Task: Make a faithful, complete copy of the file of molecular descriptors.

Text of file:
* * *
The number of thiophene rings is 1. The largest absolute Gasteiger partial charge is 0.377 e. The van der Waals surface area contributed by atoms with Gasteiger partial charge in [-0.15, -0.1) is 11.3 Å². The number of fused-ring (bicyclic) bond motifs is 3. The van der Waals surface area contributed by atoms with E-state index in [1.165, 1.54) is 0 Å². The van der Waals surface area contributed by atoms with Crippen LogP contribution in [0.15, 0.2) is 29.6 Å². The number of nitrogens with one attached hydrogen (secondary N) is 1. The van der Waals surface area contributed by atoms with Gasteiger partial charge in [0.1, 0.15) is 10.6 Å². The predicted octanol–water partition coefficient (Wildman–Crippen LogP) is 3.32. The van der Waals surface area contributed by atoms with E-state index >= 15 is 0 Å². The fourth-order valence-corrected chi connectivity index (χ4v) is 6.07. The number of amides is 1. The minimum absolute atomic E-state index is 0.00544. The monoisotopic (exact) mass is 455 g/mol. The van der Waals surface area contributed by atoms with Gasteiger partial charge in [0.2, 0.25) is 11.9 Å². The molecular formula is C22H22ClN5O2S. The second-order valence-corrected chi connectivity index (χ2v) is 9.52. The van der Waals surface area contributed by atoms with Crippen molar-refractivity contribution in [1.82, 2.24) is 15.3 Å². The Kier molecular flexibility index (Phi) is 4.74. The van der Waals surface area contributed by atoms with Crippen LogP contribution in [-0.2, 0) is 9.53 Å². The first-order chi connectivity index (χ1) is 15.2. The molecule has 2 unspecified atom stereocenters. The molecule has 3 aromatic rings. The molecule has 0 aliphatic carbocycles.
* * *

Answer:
The number of thiophene rings is 1. The largest absolute Gasteiger partial charge is 0.377 e. The van der Waals surface area contributed by atoms with Gasteiger partial charge in [-0.15, -0.1) is 11.3 Å². The number of fused-ring (bicyclic) bond motifs is 3. The van der Waals surface area contributed by atoms with E-state index in [1.165, 1.54) is 0 Å². The van der Waals surface area contributed by atoms with Crippen LogP contribution in [0.15, 0.2) is 29.6 Å². The number of nitrogens with one attached hydrogen (secondary N) is 1. The van der Waals surface area contributed by atoms with Gasteiger partial charge in [0.1, 0.15) is 10.6 Å². The predicted octanol–water partition coefficient (Wildman–Crippen LogP) is 3.32. The van der Waals surface area contributed by atoms with E-state index >= 15 is 0 Å². The fourth-order valence-corrected chi connectivity index (χ4v) is 6.07. The number of amides is 1. The minimum absolute atomic E-state index is 0.00544. The monoisotopic (exact) mass is 455 g/mol. The van der Waals surface area contributed by atoms with Gasteiger partial charge in [0.2, 0.25) is 11.9 Å². The molecular formula is C22H22ClN5O2S. The second-order valence-corrected chi connectivity index (χ2v) is 9.52. The van der Waals surface area contributed by atoms with Crippen molar-refractivity contribution in [1.82, 2.24) is 15.3 Å². The Kier molecular flexibility index (Phi) is 4.74. The van der Waals surface area contributed by atoms with Crippen LogP contribution in [-0.2, 0) is 9.53 Å². The first-order chi connectivity index (χ1) is 15.2. The molecule has 2 unspecified atom stereocenters. The molecule has 3 aromatic rings. The molecule has 0 aliphatic carbocycles.